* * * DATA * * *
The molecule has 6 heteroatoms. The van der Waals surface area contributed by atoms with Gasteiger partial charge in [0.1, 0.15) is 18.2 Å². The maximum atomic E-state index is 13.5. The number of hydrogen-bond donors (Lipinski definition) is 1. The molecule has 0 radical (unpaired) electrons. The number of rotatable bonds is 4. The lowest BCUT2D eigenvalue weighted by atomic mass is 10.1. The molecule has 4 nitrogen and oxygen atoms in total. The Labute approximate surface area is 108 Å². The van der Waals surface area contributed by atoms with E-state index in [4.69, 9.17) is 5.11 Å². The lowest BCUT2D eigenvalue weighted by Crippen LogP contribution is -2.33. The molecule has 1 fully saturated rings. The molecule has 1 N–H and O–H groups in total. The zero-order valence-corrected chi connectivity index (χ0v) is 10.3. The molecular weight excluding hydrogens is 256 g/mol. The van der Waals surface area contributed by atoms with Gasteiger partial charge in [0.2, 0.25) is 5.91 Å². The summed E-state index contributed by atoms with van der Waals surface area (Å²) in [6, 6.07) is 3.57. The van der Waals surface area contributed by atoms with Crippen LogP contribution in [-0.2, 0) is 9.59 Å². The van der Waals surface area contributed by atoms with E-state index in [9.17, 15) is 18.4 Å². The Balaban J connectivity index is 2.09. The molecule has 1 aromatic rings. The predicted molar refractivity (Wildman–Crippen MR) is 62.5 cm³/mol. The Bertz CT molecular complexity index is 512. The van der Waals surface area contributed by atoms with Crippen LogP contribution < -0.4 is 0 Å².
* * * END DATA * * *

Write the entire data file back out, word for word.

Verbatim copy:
The molecule has 6 heteroatoms. The van der Waals surface area contributed by atoms with Gasteiger partial charge in [0.1, 0.15) is 18.2 Å². The maximum atomic E-state index is 13.5. The number of hydrogen-bond donors (Lipinski definition) is 1. The molecule has 0 radical (unpaired) electrons. The number of rotatable bonds is 4. The lowest BCUT2D eigenvalue weighted by atomic mass is 10.1. The molecule has 4 nitrogen and oxygen atoms in total. The Labute approximate surface area is 108 Å². The van der Waals surface area contributed by atoms with E-state index in [4.69, 9.17) is 5.11 Å². The lowest BCUT2D eigenvalue weighted by Crippen LogP contribution is -2.33. The molecule has 1 fully saturated rings. The molecule has 1 N–H and O–H groups in total. The zero-order valence-corrected chi connectivity index (χ0v) is 10.3. The molecular weight excluding hydrogens is 256 g/mol. The van der Waals surface area contributed by atoms with Gasteiger partial charge in [0.2, 0.25) is 5.91 Å². The summed E-state index contributed by atoms with van der Waals surface area (Å²) in [6, 6.07) is 3.57. The van der Waals surface area contributed by atoms with Crippen LogP contribution in [-0.2, 0) is 9.59 Å². The van der Waals surface area contributed by atoms with E-state index in [9.17, 15) is 18.4 Å². The Balaban J connectivity index is 2.09. The molecule has 1 aromatic rings. The predicted molar refractivity (Wildman–Crippen MR) is 62.5 cm³/mol. The Bertz CT molecular complexity index is 512. The van der Waals surface area contributed by atoms with Crippen LogP contribution < -0.4 is 0 Å².